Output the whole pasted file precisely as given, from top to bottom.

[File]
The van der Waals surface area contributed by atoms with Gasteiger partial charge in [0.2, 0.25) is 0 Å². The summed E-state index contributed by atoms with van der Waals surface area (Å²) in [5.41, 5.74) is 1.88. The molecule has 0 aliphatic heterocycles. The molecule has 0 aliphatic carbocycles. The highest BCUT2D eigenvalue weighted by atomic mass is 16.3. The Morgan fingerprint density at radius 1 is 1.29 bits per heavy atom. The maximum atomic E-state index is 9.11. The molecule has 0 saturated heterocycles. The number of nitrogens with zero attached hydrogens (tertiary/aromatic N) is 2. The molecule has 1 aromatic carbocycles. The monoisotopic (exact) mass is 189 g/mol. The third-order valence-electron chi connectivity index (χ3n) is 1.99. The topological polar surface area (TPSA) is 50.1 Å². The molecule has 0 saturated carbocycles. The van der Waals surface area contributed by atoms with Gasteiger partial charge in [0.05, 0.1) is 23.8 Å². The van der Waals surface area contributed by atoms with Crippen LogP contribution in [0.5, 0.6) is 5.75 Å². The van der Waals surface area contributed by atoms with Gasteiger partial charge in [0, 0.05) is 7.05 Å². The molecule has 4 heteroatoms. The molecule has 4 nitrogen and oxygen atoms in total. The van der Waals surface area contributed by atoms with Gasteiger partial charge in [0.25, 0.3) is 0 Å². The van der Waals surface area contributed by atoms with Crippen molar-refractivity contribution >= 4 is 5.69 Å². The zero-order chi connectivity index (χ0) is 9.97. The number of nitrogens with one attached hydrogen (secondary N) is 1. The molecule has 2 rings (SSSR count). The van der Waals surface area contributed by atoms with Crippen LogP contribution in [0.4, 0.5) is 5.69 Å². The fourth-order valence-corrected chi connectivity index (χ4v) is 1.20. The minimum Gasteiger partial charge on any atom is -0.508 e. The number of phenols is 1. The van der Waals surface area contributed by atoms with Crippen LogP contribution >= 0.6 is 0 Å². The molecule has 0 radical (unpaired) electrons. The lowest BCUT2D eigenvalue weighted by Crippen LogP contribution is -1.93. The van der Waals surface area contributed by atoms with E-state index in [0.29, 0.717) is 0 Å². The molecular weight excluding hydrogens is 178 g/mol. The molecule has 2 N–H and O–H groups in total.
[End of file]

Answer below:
The van der Waals surface area contributed by atoms with Gasteiger partial charge in [0.2, 0.25) is 0 Å². The summed E-state index contributed by atoms with van der Waals surface area (Å²) in [5.41, 5.74) is 1.88. The molecule has 0 aliphatic heterocycles. The molecule has 0 aliphatic carbocycles. The highest BCUT2D eigenvalue weighted by atomic mass is 16.3. The Morgan fingerprint density at radius 1 is 1.29 bits per heavy atom. The maximum atomic E-state index is 9.11. The molecule has 0 saturated heterocycles. The number of nitrogens with zero attached hydrogens (tertiary/aromatic N) is 2. The molecule has 1 aromatic carbocycles. The monoisotopic (exact) mass is 189 g/mol. The third-order valence-electron chi connectivity index (χ3n) is 1.99. The topological polar surface area (TPSA) is 50.1 Å². The molecule has 0 saturated carbocycles. The van der Waals surface area contributed by atoms with Gasteiger partial charge in [0.05, 0.1) is 23.8 Å². The van der Waals surface area contributed by atoms with Crippen LogP contribution in [0.5, 0.6) is 5.75 Å². The van der Waals surface area contributed by atoms with Gasteiger partial charge in [0, 0.05) is 7.05 Å². The molecule has 4 heteroatoms. The molecule has 4 nitrogen and oxygen atoms in total. The van der Waals surface area contributed by atoms with Gasteiger partial charge in [0.25, 0.3) is 0 Å². The van der Waals surface area contributed by atoms with Crippen molar-refractivity contribution >= 4 is 5.69 Å². The zero-order chi connectivity index (χ0) is 9.97. The number of nitrogens with one attached hydrogen (secondary N) is 1. The molecule has 2 rings (SSSR count). The van der Waals surface area contributed by atoms with Crippen LogP contribution in [0.4, 0.5) is 5.69 Å². The fourth-order valence-corrected chi connectivity index (χ4v) is 1.20. The minimum Gasteiger partial charge on any atom is -0.508 e. The number of phenols is 1. The van der Waals surface area contributed by atoms with Crippen LogP contribution >= 0.6 is 0 Å². The molecule has 0 radical (unpaired) electrons. The lowest BCUT2D eigenvalue weighted by Crippen LogP contribution is -1.93. The van der Waals surface area contributed by atoms with E-state index in [0.29, 0.717) is 0 Å². The molecular weight excluding hydrogens is 178 g/mol. The molecule has 2 N–H and O–H groups in total.